When I first knew I had to quit drinking every day felt so fragile. Like I could step on a crack in the sidewalk and end up drunk again. Having a place to go and physically put by body was helpful and necessary. The rituals of going to a meeting, reading the preamble, hearing the same words, seeing familiar faces, the format of meetings, the daily-ness of it, I needed it. I like it. They say, move the feet and the heart will follow and I have found that to be the case.
Every act or decision we make that supports life supports all life, including our own. The ripples we create return to us. – David R. Hawkins, Power vs. Force
The third reason AA works for me is that in those rooms I find what I call “God energy.”
This has nothing to do with religion.
It’s the energy I feel when I am near the ocean, lost in a beautiful book, watching my daughter sleep, teaching yoga, in the writing flow. It’s an elevated energy - the vibration of hope and change. I want as much of it as I can get, on a daily basis, because it makes me feel better. And not in a bottle-of-wine-or-six donuts-way, but in a long, restful sleep and a hug-from-your-favorite-aunt way. It reminds me I am connected to you. It reminds me how strong and also how powerless I am.
I wrote the following four months ago, which sums it up better than I can now.
I know AA isn't for everyone. There are many parts of it that kept me away and still turn me off sometimes. I know it isn't the only way, but if I look at my path over the past year, I feel deep gratitude that it exists.I thought about it as I was sitting at a meeting tonight, feeling at ease, comfortable in my skin and at peace for the first time all day. Just listening and nodding and smiling at faces I know and strangers' too.Why I go now is the same reason I kept going back to the yoga mat so many years ago and still do today as often as possible. It is the same reason I bury my nose in my daughter's head and smell her 100 times a day. It is the same reason I never tire of looking at the ocean. I go because I feel God in those rooms. I feel God in all the broken bits of us sitting in those chairs. Because I can see the fear in someone's eyes when they are very new, and the way the room holds them. I can feel my own brokenness being seen and understood and thus, some kind of alchemy taking place. I can speak my own voice, even when it shakes. I see people hold space for one another, even when they are irritated, annoyed, angry, or disagree. I see people belly laugh and weep. I see people change…actually change. And it feels like witnessing miracles.So yeah, that's why I go. Because I need to be with God to remember who I am.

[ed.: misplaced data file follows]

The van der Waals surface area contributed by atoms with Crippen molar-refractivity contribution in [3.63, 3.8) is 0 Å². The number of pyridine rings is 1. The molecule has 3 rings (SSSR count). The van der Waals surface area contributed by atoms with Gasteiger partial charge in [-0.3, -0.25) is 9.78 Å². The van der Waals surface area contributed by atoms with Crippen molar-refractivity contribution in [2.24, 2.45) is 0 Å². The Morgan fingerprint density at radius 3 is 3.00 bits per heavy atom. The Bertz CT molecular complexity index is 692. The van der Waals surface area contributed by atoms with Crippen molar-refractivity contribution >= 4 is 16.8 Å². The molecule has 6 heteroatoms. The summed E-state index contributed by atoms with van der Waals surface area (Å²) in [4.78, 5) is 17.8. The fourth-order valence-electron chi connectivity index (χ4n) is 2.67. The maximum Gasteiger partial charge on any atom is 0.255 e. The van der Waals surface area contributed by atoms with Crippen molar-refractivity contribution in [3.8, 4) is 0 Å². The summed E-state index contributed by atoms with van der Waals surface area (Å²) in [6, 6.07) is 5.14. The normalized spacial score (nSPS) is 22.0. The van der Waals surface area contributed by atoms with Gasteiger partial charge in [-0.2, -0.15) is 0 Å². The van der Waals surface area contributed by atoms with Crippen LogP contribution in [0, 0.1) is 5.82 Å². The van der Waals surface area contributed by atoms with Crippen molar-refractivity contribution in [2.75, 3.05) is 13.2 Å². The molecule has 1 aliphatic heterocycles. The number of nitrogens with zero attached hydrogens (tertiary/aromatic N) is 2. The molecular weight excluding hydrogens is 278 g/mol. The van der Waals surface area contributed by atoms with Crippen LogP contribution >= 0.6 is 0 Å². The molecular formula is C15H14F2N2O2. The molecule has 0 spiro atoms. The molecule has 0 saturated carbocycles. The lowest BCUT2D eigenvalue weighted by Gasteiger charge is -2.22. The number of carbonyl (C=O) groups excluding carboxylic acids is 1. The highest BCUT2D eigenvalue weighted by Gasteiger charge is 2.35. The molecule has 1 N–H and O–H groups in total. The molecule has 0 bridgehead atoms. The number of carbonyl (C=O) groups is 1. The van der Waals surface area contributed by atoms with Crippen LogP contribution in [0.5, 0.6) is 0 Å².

[NOTE: This post is a guest post on Hip Sobriety's blog for her "Outside The Rooms: Hip Sobriety and Alcoholics Anonymous: An 11 Part Series. To read the rest of the series, go here."]
Primary photo credit: Larissa Coutihno on Flickr
Happy Friday, lovelies. There are a few things I’ve been thinking about lately and I wanted to share. The first is about our “drinking” stories. Our relationship with alcohol.
Since I started to talk about my story, a lot of people have come to me.
Most recently, a woman messaged me on Facebook and said, “I don’t know if I have ‘a story’ but reading your words makes me want to look at my own issues.”
My first reaction was, of course you have a story.